There were three Stains that I’ve heard—the one from LA had a 1983 self-titled 12” on SST. That has some scorching metal-tinged hardcore and is one of the records on that label most deserving of a reissue. “Sick and Crazy” is a good summary of their sound. The Stains from Austin eventually morphed into MDC and their sole release under that name was a 7” with the original versions of “John Wayne Was Nazi” and “Born To Die.” Slower but also scrappy--two great songs. There was also a Stains in the early 80s who were originally from Maine but eventually moved to Boston. They had a somewhat unclassifiable sound that fused ’77 era punk (their 7” had Damned and Sex Pistols covers) with a slight arty twist. The recordings are very hit and miss (there’s a compilation on Rave Up). They eventually changed their name to Ice Age.

Before the LA hard rock band L7 (whose music hasn’t aged well at all), there was L-Seven, a band from Detroit who had the sole release on the Touch & Go’s Special Forces spinoff, a self-titled 7” from 1983. Their vocalist was the late Larissa Stolarchuk (aka Strickland), who later wielded a mighty guitar for Laughing Hyenas. L-Seven had a pulsating, yet melodic post-punk sound. The three songs are full of shimmering guitar lines and a potent rhythmic undertow, along with Larissa’s sweet-sounding vocals. Long out of print and I’d imagine likely to stay that way, which is a shame, as this is an underrated disc.

Then there’s Youth Brigade, a name shared by bands from LA and DC. The former have a three decade career, the latter came and went very quickly in the early 80s but I listen to them a lot more these days. Their Possible EP, demo EP that was issued on Dischord in recent years and tracks on Flex Your Head are pissed-off and raging as fuck. Some of the recordings by the LA band (with the Stern brothers, founders of BYO) haven’t held up too well, to be honest, although there are still-enjoyable rousers like “Fight To Unite,” “Violence,” “Blown Away” and “Sink With California,” which make up for not-so-great songs like “What Will The Revolution Change?” and “Alienated.” There were two versions of Sound and Fury, from different recording sessions. The original one, later reissued as Out Of Print, is rougher-sounding, with an enjoyable west coast meets UK/Oi! sound. The redone version subtracts and adds some songs and spruces up the production.

UK thrashers Heresy are probably better-known than their slightly more obscure Michigan brethren. The latter didn’t release a whole lot back then—the Driven demo, a few songs on a cassette compilation and one posthumous 7”. Whereas the UK version wore the Siege and DRI inspirations on their collective sleeves, the Michigan unit had a buzzsaw thrash attack with occasional metallic leads and hoarse vocals. Some raging stuff.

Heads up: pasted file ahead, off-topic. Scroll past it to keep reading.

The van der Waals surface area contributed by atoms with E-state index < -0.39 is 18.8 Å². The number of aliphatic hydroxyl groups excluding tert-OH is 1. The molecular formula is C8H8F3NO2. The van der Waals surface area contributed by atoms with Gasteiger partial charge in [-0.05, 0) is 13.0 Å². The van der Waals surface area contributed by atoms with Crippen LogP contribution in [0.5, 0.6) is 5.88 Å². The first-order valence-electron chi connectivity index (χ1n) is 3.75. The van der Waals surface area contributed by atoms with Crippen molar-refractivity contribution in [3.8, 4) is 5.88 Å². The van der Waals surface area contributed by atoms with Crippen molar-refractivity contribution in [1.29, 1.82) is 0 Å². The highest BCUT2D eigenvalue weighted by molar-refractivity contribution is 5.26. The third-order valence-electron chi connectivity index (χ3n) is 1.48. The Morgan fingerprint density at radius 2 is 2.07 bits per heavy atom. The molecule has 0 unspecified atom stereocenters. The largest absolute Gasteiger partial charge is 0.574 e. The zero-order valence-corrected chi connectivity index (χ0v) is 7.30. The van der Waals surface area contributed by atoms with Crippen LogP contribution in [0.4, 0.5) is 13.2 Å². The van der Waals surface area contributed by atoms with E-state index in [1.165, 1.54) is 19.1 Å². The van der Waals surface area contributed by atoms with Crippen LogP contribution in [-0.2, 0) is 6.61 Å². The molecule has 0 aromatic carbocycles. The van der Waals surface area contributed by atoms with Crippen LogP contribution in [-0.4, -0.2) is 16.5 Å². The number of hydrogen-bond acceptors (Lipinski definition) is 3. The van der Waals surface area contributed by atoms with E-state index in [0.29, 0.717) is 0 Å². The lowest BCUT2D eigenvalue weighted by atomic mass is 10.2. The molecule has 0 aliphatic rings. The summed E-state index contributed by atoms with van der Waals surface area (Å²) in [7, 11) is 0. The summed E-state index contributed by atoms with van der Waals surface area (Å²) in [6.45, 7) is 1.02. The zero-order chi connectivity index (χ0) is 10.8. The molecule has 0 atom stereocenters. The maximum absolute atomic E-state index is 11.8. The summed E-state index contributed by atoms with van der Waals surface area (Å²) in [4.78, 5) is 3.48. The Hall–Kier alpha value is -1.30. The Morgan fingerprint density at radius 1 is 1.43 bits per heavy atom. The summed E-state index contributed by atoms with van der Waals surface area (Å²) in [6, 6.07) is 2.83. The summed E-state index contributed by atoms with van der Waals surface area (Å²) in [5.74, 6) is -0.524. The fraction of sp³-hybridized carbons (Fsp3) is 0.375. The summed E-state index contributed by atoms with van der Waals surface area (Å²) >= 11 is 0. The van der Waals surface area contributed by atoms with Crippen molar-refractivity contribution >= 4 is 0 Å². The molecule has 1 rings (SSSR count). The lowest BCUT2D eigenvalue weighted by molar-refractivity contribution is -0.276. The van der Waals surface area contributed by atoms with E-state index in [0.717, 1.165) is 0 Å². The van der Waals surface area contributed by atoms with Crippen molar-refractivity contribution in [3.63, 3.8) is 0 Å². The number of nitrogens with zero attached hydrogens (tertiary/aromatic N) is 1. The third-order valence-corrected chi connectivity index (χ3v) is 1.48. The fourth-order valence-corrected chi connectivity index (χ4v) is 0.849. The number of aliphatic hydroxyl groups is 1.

There wasn’t one but two kickass bands with the name Agent Orange. I’d imagine the west coast punk-meets-surf band is better-known and their Bloodstains single and subsequent album Living In Darkness still sound great 35 years later. That more than makes up for the mediocre releases that followed (although the Breakdown EP is pretty good). But if you haven’t heard the Dutch Agent Orange, you really need to. Raw, fast, blistering hardcore with a complete don’t-give-two-fucks attitude. How can you not love a song with the title “Your Mother Sucks Cocks In Hall,” especially when delivered at a full-throttle thrashing-bashing tempo? It’s impossible.

CONFLICT (US)--ca. 1982 (photo: Ed Amaud)

There was an American counterpart to the UK anarcho punk band Conflict—an early 80s band from Arizona fronted by a psychiatric nurse named Karen. They released a demo, America’s Right (still have the copy I mailordered from Karen) and a 12” called Last Hour. Basic thrashy hardcore with occasional hints of melody that isn’t exceedingly original but still worth a listen or two and there was growth between the demo and 12.” Puke N Vomit did a reissue of the 12” a few years ago. Another UK anarcho band with a US counterpart was The Mob (the UK band spelled it Møb). The US aggregation, from NYC, put out a couple of 7”s that had decent 1-2-1-2 rat-a-tat-tat-tat thrash and a terrible, more metal-sounding album later on.

The Misfits from Lodi, NJ weren’t the only US band with that name—there was also a Misfits from Albany, NY, who later changed their name to The Tragics. Their 7” was reissued on Loud Punk in 2007. Trashy, fuzzed-out tuneful punk with Liz Davies’ Styrene-esque vocals. “Mommi I’m A Misfit” is an ear-grabbing gem. 

Long before the Santa Cruz band Bl’ast—who, if you’ve never heard them, offer some crushing, Black Flag-inspired mayhem—there was the Belgian band Blast, who have been described as “proto-thrash.” Their song “Damned Flame” is certainly quite speedy for 1972, when it was recorded. It was reissued a few years ago but even that’s a bit expensive. Gloriously lo-fi, with buzzy and fuzzy guitar, drumming that can’t quite keep up (especially for the b-side “Hope”) but, yep, it’s thrash. Maybe a bit more of historical curiosity than anything else.

One of the easiest “showdowns” involves two bands who started off as The Beat—the 2 Tone-era ska band English Beat and power poppers Paul Collins Beat. I know there are people who stand by the latter but I always found them wimpy. Truth be told, the UK one only have about half a dozen songs I still listen to, but I’ll still take them for the win. I had only one friend who thought the Paul Collins one was better but his opinion is disqualified because he once told me that Black Flag’s Damaged was one of the worst records he ever heard. No wonder I’m not friends with the guy anymore... (March 5, 2017)